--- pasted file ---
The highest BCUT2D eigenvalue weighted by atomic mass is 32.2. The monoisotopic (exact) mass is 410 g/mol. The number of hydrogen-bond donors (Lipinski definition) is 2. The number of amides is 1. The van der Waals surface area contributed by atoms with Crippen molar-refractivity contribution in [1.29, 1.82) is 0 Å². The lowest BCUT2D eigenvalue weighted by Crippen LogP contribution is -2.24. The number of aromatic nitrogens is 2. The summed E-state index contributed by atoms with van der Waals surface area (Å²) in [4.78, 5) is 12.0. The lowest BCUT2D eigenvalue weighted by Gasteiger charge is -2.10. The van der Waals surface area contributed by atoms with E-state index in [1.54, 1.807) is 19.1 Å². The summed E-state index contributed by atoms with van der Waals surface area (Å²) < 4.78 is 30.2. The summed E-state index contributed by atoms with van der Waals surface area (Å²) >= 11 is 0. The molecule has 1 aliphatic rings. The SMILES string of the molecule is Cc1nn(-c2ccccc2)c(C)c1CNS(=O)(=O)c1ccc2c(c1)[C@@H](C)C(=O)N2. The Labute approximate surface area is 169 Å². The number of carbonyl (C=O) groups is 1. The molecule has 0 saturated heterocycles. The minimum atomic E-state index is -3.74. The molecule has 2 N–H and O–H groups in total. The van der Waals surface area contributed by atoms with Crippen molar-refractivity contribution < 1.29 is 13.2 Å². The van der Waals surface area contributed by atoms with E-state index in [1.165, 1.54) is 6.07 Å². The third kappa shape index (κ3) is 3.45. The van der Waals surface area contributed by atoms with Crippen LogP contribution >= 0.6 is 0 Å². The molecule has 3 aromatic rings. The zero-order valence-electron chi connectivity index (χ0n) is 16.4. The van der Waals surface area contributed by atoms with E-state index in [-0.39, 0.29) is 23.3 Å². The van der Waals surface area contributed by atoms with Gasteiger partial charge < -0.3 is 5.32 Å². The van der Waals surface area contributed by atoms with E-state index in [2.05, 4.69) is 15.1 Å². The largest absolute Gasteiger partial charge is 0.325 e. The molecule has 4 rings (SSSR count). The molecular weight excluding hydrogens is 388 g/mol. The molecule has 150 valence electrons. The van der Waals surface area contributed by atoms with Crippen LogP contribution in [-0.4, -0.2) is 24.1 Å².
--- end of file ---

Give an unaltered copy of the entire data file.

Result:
The highest BCUT2D eigenvalue weighted by atomic mass is 32.2. The monoisotopic (exact) mass is 410 g/mol. The number of hydrogen-bond donors (Lipinski definition) is 2. The number of amides is 1. The van der Waals surface area contributed by atoms with Crippen molar-refractivity contribution in [1.29, 1.82) is 0 Å². The lowest BCUT2D eigenvalue weighted by Crippen LogP contribution is -2.24. The number of aromatic nitrogens is 2. The summed E-state index contributed by atoms with van der Waals surface area (Å²) in [4.78, 5) is 12.0. The lowest BCUT2D eigenvalue weighted by Gasteiger charge is -2.10. The van der Waals surface area contributed by atoms with E-state index in [1.54, 1.807) is 19.1 Å². The summed E-state index contributed by atoms with van der Waals surface area (Å²) < 4.78 is 30.2. The summed E-state index contributed by atoms with van der Waals surface area (Å²) >= 11 is 0. The molecule has 1 aliphatic rings. The SMILES string of the molecule is Cc1nn(-c2ccccc2)c(C)c1CNS(=O)(=O)c1ccc2c(c1)[C@@H](C)C(=O)N2. The Labute approximate surface area is 169 Å². The number of carbonyl (C=O) groups is 1. The molecule has 0 saturated heterocycles. The minimum atomic E-state index is -3.74. The molecule has 2 N–H and O–H groups in total. The van der Waals surface area contributed by atoms with Crippen molar-refractivity contribution < 1.29 is 13.2 Å². The van der Waals surface area contributed by atoms with E-state index in [1.165, 1.54) is 6.07 Å². The third kappa shape index (κ3) is 3.45. The van der Waals surface area contributed by atoms with Crippen LogP contribution >= 0.6 is 0 Å². The molecule has 3 aromatic rings. The zero-order valence-electron chi connectivity index (χ0n) is 16.4. The van der Waals surface area contributed by atoms with E-state index in [-0.39, 0.29) is 23.3 Å². The van der Waals surface area contributed by atoms with Gasteiger partial charge < -0.3 is 5.32 Å². The van der Waals surface area contributed by atoms with E-state index in [2.05, 4.69) is 15.1 Å². The largest absolute Gasteiger partial charge is 0.325 e. The molecule has 4 rings (SSSR count). The molecular weight excluding hydrogens is 388 g/mol. The molecule has 150 valence electrons. The van der Waals surface area contributed by atoms with Crippen LogP contribution in [-0.4, -0.2) is 24.1 Å².